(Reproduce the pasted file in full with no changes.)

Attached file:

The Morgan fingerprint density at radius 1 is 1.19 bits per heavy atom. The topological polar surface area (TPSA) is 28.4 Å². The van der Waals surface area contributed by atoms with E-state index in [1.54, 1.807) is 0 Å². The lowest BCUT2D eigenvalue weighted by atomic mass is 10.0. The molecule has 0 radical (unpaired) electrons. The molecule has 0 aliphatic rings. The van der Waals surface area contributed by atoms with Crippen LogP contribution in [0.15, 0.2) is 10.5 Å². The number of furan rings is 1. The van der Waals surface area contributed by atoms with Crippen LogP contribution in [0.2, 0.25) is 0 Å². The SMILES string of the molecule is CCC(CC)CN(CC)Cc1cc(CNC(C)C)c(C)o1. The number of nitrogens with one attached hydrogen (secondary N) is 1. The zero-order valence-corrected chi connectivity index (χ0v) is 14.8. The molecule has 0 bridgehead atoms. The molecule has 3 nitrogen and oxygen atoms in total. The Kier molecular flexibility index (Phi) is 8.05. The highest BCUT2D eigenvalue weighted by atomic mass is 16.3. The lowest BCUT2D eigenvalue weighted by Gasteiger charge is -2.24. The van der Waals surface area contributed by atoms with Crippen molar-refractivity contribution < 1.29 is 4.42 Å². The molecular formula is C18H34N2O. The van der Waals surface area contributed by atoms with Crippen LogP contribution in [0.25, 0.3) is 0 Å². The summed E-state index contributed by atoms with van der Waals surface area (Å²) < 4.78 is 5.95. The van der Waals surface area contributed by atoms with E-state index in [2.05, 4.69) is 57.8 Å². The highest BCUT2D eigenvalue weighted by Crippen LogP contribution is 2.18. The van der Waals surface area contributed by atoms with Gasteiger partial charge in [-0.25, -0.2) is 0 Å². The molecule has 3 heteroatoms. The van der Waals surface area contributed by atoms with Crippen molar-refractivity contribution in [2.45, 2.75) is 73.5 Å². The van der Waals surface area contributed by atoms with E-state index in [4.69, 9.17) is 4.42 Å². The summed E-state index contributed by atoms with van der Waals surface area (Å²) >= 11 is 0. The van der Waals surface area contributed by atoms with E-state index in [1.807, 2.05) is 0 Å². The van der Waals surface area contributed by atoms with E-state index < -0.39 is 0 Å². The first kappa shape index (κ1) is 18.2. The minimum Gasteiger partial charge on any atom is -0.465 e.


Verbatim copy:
The Morgan fingerprint density at radius 1 is 1.19 bits per heavy atom. The topological polar surface area (TPSA) is 28.4 Å². The van der Waals surface area contributed by atoms with E-state index in [1.54, 1.807) is 0 Å². The lowest BCUT2D eigenvalue weighted by atomic mass is 10.0. The molecule has 0 radical (unpaired) electrons. The molecule has 0 aliphatic rings. The van der Waals surface area contributed by atoms with Crippen LogP contribution in [0.15, 0.2) is 10.5 Å². The number of furan rings is 1. The van der Waals surface area contributed by atoms with Crippen LogP contribution in [0.2, 0.25) is 0 Å². The SMILES string of the molecule is CCC(CC)CN(CC)Cc1cc(CNC(C)C)c(C)o1. The number of nitrogens with one attached hydrogen (secondary N) is 1. The zero-order valence-corrected chi connectivity index (χ0v) is 14.8. The molecule has 0 bridgehead atoms. The molecule has 3 nitrogen and oxygen atoms in total. The Kier molecular flexibility index (Phi) is 8.05. The highest BCUT2D eigenvalue weighted by atomic mass is 16.3. The lowest BCUT2D eigenvalue weighted by Gasteiger charge is -2.24. The van der Waals surface area contributed by atoms with Crippen molar-refractivity contribution < 1.29 is 4.42 Å². The molecular formula is C18H34N2O. The van der Waals surface area contributed by atoms with Crippen LogP contribution in [0.25, 0.3) is 0 Å². The summed E-state index contributed by atoms with van der Waals surface area (Å²) < 4.78 is 5.95. The van der Waals surface area contributed by atoms with E-state index in [2.05, 4.69) is 57.8 Å². The highest BCUT2D eigenvalue weighted by Crippen LogP contribution is 2.18. The van der Waals surface area contributed by atoms with Gasteiger partial charge in [-0.25, -0.2) is 0 Å². The molecule has 3 heteroatoms. The van der Waals surface area contributed by atoms with Crippen molar-refractivity contribution in [2.45, 2.75) is 73.5 Å². The van der Waals surface area contributed by atoms with E-state index in [4.69, 9.17) is 4.42 Å². The summed E-state index contributed by atoms with van der Waals surface area (Å²) >= 11 is 0. The van der Waals surface area contributed by atoms with E-state index in [1.807, 2.05) is 0 Å². The van der Waals surface area contributed by atoms with E-state index < -0.39 is 0 Å². The first kappa shape index (κ1) is 18.2. The minimum Gasteiger partial charge on any atom is -0.465 e.